If it’s in fiction that’s just bad literature, but it becomes a problem when you extrapolate how they think people would logically behave if a premise were true and then conclude that the premise is false because people don’t behave that way. But that isn’t actually evidence that the premise is false. All it proves is that people don’t always behave the way you expect.

Policy of Madness
Policy of Madness
5 years ago

The whole “there can’t be a wage gap because everyone would just hire women to save money!” just-so story is part of a common tendency I notice because I read a lot of spec fic: Extrapolating how people would behave in a given situation based on what’s logical, reasonable, and/or beneficial to them or society.

It’s also the story that economists told one another to explain why civil rights legislation wasn’t needed and racism would just economic itself away. I mean, if you can hire a black person for 60% the going rate, why would you ever hire a white person at a premium? And black money spends the same as white money, so why wouldn’t businesses accept black patrons in order to maximize their customer base and revenue?

Economists kept telling this story for most of a century, and every time they told it, the end of racism was just around the corner. Every time, it turned out that racism wasn’t necessarily perpetrated by rational actors seeking to maximize their profits. Occasionally it turned out that maximizing profits meant racial discrimination; if you serve a black person and that makes 50% of your white racist customers stop patronizing your business, being racist yourself against that one black customer is actually a profit-maximizing action.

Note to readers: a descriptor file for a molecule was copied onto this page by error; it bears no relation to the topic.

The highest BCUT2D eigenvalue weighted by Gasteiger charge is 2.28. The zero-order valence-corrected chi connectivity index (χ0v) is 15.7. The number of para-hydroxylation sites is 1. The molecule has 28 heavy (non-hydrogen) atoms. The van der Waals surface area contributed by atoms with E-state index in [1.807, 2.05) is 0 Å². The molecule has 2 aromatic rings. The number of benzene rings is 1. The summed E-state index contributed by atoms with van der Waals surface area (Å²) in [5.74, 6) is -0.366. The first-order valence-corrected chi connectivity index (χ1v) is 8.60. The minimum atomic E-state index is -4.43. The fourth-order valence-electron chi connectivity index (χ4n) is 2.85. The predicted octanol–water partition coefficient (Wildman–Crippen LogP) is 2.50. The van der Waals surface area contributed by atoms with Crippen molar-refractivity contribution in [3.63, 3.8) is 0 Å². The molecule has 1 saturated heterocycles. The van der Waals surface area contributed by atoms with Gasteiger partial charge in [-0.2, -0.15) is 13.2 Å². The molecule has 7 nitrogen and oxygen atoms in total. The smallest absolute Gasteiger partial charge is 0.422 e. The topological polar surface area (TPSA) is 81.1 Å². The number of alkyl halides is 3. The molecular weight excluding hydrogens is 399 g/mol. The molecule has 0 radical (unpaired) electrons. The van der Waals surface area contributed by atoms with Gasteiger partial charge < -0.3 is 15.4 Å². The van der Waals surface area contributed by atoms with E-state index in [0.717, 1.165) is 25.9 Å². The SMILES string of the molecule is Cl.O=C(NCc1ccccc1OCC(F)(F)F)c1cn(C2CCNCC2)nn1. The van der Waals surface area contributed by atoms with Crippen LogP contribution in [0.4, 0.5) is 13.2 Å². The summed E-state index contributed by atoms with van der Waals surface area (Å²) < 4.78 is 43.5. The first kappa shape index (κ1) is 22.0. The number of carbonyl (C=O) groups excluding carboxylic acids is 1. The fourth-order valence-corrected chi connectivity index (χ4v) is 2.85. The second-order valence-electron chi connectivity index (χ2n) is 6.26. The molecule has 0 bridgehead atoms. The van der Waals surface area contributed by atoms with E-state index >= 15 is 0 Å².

It’s really common for uneducated people who play at being economists on the Internet to spin stories like this. They aren’t any more true when applied to sexism than they were when applied to racism. “Rational actors maximizing profit/utility” is a simplifying conceit in economics, not a reflection of reality.

Scildfreja
Scildfreja
5 years ago

@Katz, yes! it’s the economist’s curse, I think – viewing everyone as rational actors.

People are irrational actors. If they weren’t, then we’d have no need for the scientific method – we would naturally just become more right as we age and collect information. Our decision making is a shoddy set of evolved heuristics that are meant to keep us alive, that’s it.

I get why economists do it – you can’t really simulate that sort of messy heuristic decision making over an economy. As far as I know (I’m no economist) they point this out in intro economics courses, too! But they run with that assumption far too easily from that point on.

Ah, humans, why you got to be so messy.

EDIT: Sniped by PoM, who said it better. Woops!

Poly Liker
Poly Liker
5 years ago

What evidence would satisfy you that racism and sexism are significant elements within poverty, or other social justice issues?

What you’re asking me is the equivalent of asking what would prove the bible is true. The answer to that is, I don’t know what would convince me. As far as I am concerned racism and sexism are for the most part non-answers until you can prove that it is racism or sexism(as is the case with stem fields) (especially when talking about the subtle racism/sexism) which can be filled in wherever there may be (unexplained) difference. You arguably would have address each individual issue in order to convince me. (same as with the bible, just because one passage is grounded in truth, doesn’t mean the rest of it is)
For each issue it would be a study with a hypothesis (ergo it is falsifiable), with a reproducibility rate of at least 80%, which passed peer review.

I am not going to have time to respond for a while after today (a few days, got a lot of work coming up).